Well, she is still my mom, so let’s not get carried away with the whole “cool” thing. She still has this very prudish, Church Lady side that kind of disqualifies her, though I understand that it is largely a front she puts on (or at least a smaller facet of herself that she deliberately amplifies) to get what she wants out of the people on the church committee.

      Though, as far as moms go, she is generally down-to-earth, not hypersensitive, not overbearing or mushy or nagging or emotionally needy.

      Especially not about petty things like Hallmark Holidays.

      I really cannot express how much I like this about her, having heard and seen what some of my female friends go through with their mothers.

      It makes me want to do nice things for her in spite of Mother’s Day, rather than because of it.

      I’m glad Miles decided to stick it out. That wacky kid of yours brings me joy on a weekly basis via your reports. I’m going to go ahead and say we near-dead babies are treated differently because we ARE different. In the best way, of course. 🙂

    • Gloria says:

      Oh, Tawni, I agree. Even after I sent a text message to all of the mom’s I know – which was as sincere as it could possibly be. I don’t mind there being one day where I’m prodded to say, “Hey, you know, you’re pretty rad at the whole baby-making, diaper changing, food cooking, boo-boo kissing, counting to ten, not eating your young thing. Kudos.” But I don’t personally have an emotional connection to the day. My boys are with their dad today and not one of the three of them will remember to call me. I don’t feel sad about this. Truly. There was some random Thursday recently where I was watching a movie with the boys, sitting in between them on the couch as they like me to do, because it’s not fair! when mom sits by one and not the other, and Indigo, while looking at the television, threw his arm around my waist, laid his head on my arm, and said, “I love you, mom. I’ll always love you.” And then he kept watching television. Or, like yesterday, when I needed to wake up by a certain time to go and get the boys for Free Comic Book Day, but I nearly overslept, except that suddenly, in my dream world, I heard Tolkien’s voice loud and clear in my head. It said: I love you mom. And then I was awake. It was fabulous.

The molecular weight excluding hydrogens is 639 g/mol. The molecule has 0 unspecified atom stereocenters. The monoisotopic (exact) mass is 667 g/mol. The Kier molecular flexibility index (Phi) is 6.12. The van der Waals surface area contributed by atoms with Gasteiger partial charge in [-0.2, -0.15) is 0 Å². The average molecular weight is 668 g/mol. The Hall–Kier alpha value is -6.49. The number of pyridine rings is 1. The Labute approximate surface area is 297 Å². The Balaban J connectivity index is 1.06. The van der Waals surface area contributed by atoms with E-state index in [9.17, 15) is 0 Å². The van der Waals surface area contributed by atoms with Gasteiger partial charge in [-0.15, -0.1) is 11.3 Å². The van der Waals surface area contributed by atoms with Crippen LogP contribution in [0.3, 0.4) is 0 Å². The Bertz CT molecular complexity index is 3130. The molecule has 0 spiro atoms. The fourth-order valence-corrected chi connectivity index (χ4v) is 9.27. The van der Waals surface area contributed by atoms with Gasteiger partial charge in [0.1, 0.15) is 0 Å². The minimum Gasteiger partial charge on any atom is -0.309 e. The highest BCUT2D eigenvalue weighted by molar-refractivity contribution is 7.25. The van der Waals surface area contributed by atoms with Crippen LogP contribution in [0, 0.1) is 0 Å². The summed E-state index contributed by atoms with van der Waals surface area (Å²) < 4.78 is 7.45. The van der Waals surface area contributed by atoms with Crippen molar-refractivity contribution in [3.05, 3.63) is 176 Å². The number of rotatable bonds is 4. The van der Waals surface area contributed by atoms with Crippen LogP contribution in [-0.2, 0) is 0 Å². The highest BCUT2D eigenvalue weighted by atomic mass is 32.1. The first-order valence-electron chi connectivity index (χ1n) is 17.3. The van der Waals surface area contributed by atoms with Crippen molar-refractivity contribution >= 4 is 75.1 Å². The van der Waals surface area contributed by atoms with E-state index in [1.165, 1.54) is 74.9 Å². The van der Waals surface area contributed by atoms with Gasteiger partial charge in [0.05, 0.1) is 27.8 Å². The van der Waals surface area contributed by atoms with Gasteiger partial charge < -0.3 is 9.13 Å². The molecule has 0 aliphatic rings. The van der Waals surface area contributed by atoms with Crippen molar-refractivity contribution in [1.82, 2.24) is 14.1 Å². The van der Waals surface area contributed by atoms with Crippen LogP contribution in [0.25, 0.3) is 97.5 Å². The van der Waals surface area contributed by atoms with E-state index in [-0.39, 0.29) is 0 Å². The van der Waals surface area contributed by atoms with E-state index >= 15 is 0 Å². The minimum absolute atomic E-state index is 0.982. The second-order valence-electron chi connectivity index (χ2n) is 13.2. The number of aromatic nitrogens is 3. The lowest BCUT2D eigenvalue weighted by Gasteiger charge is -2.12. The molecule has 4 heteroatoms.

I don’t need a day to know I’m loved. Every day I’m with my kids is mother’s day.


      • Becky Palapala says:

        My mom has a similar attitude about Father’s Day. Similar, but different.

        Like, when my dad tries to pull some kind of get-out-of-jail-free or sympathy card about “But it’s FAthers’S Dayeee….” (*whiiinnne*), she just narrows her eyes, turns to him slowly, and goes, “Every day is Father’s Day.”

        It’s like it’s scripted. The same exchange every year.

      • Ashley Menchaca (N.O.Lady) says:

        G, I TOTALLY get this.

        The only thing Mother’s Day does for me is wipe out the guilt. If I want to paint, I will do so without feeling guilty of wasting time. If I want a drink and some quiet time, I will have a drink and some quiet time without felling guilty. Mother’s Day for us, is like many other Sundays. My boys and I do everything we can to enjoy each other’s company. I don’t like gifts bc the extra spending just adds to the stress of being a single income family. Albert knows the little things are what matter to me. He’ll do dishes and clean the bathroom and things like that. Play with Aiden a little more so I can have my quiet time and pina colada in peace. To me, a guilt free day is worth much more than anything that can be purchased at a store.

        Happy Mother’s Day to my favorite ladies!